Introduction

If you came here looking for pictures of the 2014 operation, I’m afraid that you’re going to be disappointed. Don’t worry, we took part in this years event it’s just that due to a combination of factors none of us got around to taking and sharing any photographs. So if you’re the kind of person who needs visual stimuli, as this years operation was pretty much the same as that of last year and 2011 (we didn’t take part in 2012), then please look at the pages for those years. The equipment was pretty similar, the set up more or less identical and we were at the same location. On the other hand if you are interested in statistics about the operation please read on although it wasn’t one of our better years.

This year we didn’t really plan the operation in great detail. This isn’t surprising; we have been taking part in this event for a number of years and we know our setup pretty well. True, there are variations year on year but overall we know what to expect. This year most of the planning and preparation fell to Andy (G7KNA) and Gary (M0RCE). For example Andy organised: site accommodation using the awning to his caravan as the operating post. He also made sure there was: water, some food, tea, coffee, milk, sugar, the usual gift for the farmer whose field we occupy for the weekend, and brought tools, the club 2m beam, the club rotator, the club generator, a new 20l metal jerry can with 2 stroke mix and a backup station which as it turned out was essential. Gary is custodian of much of the pure field day kit and arranged to bring: antenna mast, guys, anchor pegs, Heliax feeder, numerous connectors and adapters, and the all important (as it turned out) 12V battery.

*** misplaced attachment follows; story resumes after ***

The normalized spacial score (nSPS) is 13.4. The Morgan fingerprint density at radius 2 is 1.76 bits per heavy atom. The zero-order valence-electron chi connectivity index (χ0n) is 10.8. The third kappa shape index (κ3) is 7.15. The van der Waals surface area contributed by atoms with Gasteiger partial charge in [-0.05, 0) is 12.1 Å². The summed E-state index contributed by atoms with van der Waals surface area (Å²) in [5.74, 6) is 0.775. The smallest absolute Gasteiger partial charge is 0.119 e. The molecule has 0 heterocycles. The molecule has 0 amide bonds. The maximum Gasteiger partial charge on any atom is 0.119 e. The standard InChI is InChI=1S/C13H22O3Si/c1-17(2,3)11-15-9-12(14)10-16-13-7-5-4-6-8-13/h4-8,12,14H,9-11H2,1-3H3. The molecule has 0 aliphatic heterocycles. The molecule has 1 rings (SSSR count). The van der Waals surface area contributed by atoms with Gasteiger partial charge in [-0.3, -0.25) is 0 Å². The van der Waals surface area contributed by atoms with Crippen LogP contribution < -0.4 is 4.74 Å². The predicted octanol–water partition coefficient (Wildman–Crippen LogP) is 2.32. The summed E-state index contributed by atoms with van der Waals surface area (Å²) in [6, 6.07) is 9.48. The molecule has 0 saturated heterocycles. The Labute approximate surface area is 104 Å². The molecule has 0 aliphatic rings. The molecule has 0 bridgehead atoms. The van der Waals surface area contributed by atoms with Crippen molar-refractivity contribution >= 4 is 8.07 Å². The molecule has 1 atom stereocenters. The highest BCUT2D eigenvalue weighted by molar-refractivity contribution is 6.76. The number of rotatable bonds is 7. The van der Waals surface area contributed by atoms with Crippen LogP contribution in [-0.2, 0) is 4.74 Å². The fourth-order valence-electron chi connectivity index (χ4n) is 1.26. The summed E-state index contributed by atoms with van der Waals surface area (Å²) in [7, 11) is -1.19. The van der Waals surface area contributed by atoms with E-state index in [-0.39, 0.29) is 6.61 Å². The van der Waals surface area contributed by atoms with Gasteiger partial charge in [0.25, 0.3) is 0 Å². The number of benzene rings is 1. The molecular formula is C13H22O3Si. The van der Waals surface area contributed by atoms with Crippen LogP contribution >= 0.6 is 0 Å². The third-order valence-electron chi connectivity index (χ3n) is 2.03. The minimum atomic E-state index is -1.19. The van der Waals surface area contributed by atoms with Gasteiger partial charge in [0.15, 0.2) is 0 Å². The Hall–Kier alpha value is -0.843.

Our problems began in a small way on the morning of the event itself, although it is true to say that we had stored a couple of issues up for the Saturday. The plan was to get to site and start setting up around 10:00 (BST) as previous years have shown that the reduced setup that we now operate can easily be established and tested in the time before the contest actually starts. So although a couple of people made it to site at the appointed time Andy was running late and so had warned Gary not to be there on time, which suited Gary as he was in the process of trying to sell a car and was waiting for a prospective purchaser to come and view the aforementioned vehicle. A brief exchange on GB3ZB with the guys who had arrived on time put matters to rest.

Not long (well 30minutes – 45 minutes) after the appointed time we began to set up the operating shack and initially things were going well. That is until…

PROBLEM 1 – NO 12V POWER LEAD FOR THE FT736

We knew our generator was the lowest powered we had ever tried to operate from. In years gone by we have been spoilt as Ken (G4XCB), who now resides in Malta, used to organise the power side of things and brought a 5kW diesel generator which provided not only power to the shack but also to the small village of caravans and tents that would turn up for the social side of the event. In more recent years we have had a variety of generators including last year when we had the benefit of of 2kW+ 4 stroke generator mounted on a custom built trailer with its own antenna mast. This year we were relying on a 750W 2 stroke model, of which more later. Because we were concerned that using the generator to drive the transmitter directly would result in too much power draw on key down the plan was to run the rig from a large 12V lead acid battery and float charge the battery from the generator. Problem 1 was that the clubs mains powered FT736 didn’t have the optional cable that allowed operation from a 12V source. As a result we decided to chance running it directly from the 240V side of the generator.

PROBLEM 2 – NO MICROPHONE